# Estimating Population Standard Deviation

JoVE Core
Statistik
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JoVE Core Statistik
Estimating Population Standard Deviation

### Nächstes Video8.8: Goodness-of-Fit Test

Sample statistics are often used to estimate  population parameters. For instance,  the sample standard deviation can reasonably estimate the population standard deviation if n is sufficiently large.

But, the sample standard deviation often underestimates or overestimates the population standard deviation. So, confidence intervals are determined to compensate for these biases.

It's important to note that only randomly selected samples from a normally distributed population can be used to estimate  population parameters.

Consider the data on temperature variations with a sample standard deviation of 1.5 degrees Celsius. Using this, one can estimate the population standard deviation with a suitable confidence interval, say 95%.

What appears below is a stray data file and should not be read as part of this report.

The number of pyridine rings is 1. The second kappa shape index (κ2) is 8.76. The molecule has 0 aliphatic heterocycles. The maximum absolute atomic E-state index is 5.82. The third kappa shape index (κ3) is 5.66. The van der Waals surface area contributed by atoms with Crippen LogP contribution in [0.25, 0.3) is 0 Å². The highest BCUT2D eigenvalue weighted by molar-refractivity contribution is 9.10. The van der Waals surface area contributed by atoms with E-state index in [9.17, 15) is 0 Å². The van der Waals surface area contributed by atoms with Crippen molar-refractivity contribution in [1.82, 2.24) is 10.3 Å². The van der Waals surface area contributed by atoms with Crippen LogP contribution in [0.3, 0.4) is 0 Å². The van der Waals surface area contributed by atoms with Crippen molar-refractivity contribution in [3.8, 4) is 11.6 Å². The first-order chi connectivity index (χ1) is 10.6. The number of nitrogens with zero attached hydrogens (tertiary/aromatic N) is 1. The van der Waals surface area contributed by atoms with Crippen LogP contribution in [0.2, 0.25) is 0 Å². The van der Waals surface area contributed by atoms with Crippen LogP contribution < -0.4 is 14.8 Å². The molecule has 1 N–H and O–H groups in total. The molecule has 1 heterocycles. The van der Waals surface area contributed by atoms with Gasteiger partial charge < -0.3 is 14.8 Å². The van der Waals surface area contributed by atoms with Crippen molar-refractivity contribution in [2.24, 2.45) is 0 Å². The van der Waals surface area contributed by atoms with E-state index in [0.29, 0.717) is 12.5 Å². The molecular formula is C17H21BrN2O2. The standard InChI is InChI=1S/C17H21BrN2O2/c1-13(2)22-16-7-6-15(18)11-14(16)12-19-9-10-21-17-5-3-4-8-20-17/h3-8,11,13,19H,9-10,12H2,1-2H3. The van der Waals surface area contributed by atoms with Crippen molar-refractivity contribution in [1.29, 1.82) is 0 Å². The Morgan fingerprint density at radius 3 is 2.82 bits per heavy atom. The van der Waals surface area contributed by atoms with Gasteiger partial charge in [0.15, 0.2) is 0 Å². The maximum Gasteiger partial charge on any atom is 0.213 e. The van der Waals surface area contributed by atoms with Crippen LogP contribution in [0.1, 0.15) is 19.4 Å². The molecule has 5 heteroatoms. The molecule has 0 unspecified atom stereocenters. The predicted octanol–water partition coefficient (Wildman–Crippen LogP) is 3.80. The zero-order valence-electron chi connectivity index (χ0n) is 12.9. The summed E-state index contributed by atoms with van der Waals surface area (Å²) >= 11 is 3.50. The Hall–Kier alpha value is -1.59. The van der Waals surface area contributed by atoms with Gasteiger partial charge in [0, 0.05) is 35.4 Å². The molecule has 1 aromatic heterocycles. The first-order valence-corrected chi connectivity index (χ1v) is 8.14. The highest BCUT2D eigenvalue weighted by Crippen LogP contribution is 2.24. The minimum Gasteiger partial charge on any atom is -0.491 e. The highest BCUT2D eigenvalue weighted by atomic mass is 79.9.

First, using the chi-square table, find the right and left critical values. Then determine the confidence intervals of the population variance, separately for the left and the right critical values.

Taking the square root of these values gives the confidence intervals of the population standard deviation, which can be rounded off for convenience.

So, one can say with 95% confidence that the true value of the population standard deviation lies between 1.03 and 2.74 degrees Celsius.

## Estimating Population Standard Deviation

When the population standard deviation is unknown and the sample size is large, the sample standard deviation s is commonly used as a point estimate of σ. However, it can sometimes under or overestimate the population standard deviation. To overcome this drawback, confidence intervals are determined to estimate population parameters and eliminate any calculation bias accurately. However, this only applies to random samples from normally distributed populations. Knowing the sample mean and standard deviation, one can construct confidence intervals for the population standard deviations at a suitable significance level, such as 95%. A confidence interval is an interval of numbers. It provides a range of reasonable values in which we expect the population parameter to fall. There is no guarantee that a given confidence interval does capture the population standard deviation, but there is a predictable probability of success. The critical values in the right and left tails of the distribution curve provide the confidence intervals of the population standard deviation.

This text is adapted from Openstax, Introductory Statistics, Section 8, Confidence Interval